Friday, March 31, 2006

College - A Financial Decision That Changed My Life.

In my senior year of high school, I was faced with one of the single, most important decisions of my life, where to go to college--a local state university plus full scholarship or ivy league university with no financial aid. No matter how much I tried to contemplate what would have happened if I made the other decision, I'll never know for sure. The ivy league university offered me no financial assistance, but it did give me the chance to gain an education that would be on par with the top universities in the nation, it would have given me a chance to network with many individuals and alumni that would become or are top executives, and it would have given me a chance to live in an exciting city that never sleeps, but on the other hand it would have put a huge financial strain on myself and my family. My other choice was my local state university that offered me a scholarship and gave me cash, $18k + tuition, and I wouldn't have to pay for room and board since I could live at home and commute. I believe it may have been in the top 250 universities of this country at the time, but it was no ivy. I made the decision to attend my local state university. However, I did take advantage of my universities exchange program that allowed me to go to another public university paying my current tuition, which is a huge discount. I also landed an excellent job after graduating, which I still have today. Even with all that, I still wonder, what would have been if I chose differently. What would be my net worth today had I gone the ivy path? Some of my friends that I talk to today, still tell me I should have gone to the ivy. Did I make the better choice? I guess I'll never know. I do know that I can't complain about the position I'm in today, so I'll just leave it at that for now...maybe one day I can attend grad school at the ivy and bring closure to one of those "what if" questions...ahhh...Do you have any of those? What would you have done in my situation? I guess life isn't worth thinking about things I can't change anyway...it's Friday...what to do this weekend :).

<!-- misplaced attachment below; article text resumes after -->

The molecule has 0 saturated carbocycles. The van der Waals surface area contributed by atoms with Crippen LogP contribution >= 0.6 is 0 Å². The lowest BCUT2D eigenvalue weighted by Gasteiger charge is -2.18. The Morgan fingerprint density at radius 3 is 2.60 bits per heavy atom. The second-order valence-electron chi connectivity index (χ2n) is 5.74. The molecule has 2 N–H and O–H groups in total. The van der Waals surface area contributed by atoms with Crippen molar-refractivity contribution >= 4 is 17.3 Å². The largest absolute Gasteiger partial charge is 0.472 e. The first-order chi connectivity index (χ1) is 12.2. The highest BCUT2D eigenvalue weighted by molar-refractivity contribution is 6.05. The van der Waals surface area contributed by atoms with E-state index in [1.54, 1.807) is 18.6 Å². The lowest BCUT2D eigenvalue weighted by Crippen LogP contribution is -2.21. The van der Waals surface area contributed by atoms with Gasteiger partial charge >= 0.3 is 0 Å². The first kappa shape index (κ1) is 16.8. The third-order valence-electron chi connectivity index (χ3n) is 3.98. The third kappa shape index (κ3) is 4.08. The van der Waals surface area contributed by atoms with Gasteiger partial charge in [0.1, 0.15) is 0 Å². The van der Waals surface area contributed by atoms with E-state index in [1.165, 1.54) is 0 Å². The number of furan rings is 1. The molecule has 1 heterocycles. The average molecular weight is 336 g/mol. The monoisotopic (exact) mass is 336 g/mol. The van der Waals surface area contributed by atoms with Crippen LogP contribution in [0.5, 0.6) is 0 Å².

3 comments:

Gay Yuppies said...

I also attended an in-state university (not a bad one) and spent less than $25,000 during my 4.5 years. Thanks to a deceased miserly grandfather, tution room and board cost my family nothing (his estate also sent 12 other grandchildren to 4 year public schools). I even had money left over to purchase my first new car with cash (I would have played this card differently today). I landed a job at an, at the time, Big 6 accounting firm, surrounded by many peers who had private educations. My education and experiences got me the same job at 25% or less of the price they paid.

While I am sure the ivy league experience is one of a kind, I wouldn't trade my experience or career.

freedumb said...

That's cool! I'm a believer that the individual, not the institution, really determines the outcome. Sure the institution might provide some options not available, but is it worth the difference in price? I'm not convinced, but I still ask myself that question, so...go figure...

Apex said...

Unless the ivy school landed you a job with a much higher salary that you could not get from the state school the ROI is quite simple and the ivy school doesn't pay.

In general I think most are over-rated. I know there are some fields where certain large employers only recruit at top 25 schools but that still doesn't make the ivy school better just that the ivy school only lets in the best students and the firms know it so they focus their recruiting efforts there.

In general, I would say ivy schools are usually a huge waste of money, just like a mercedes, looks nice, sounds nice, costs a lot of money, and in most cases (except for the rare cases mentioned above) gets you there just like every other car (school) on the road.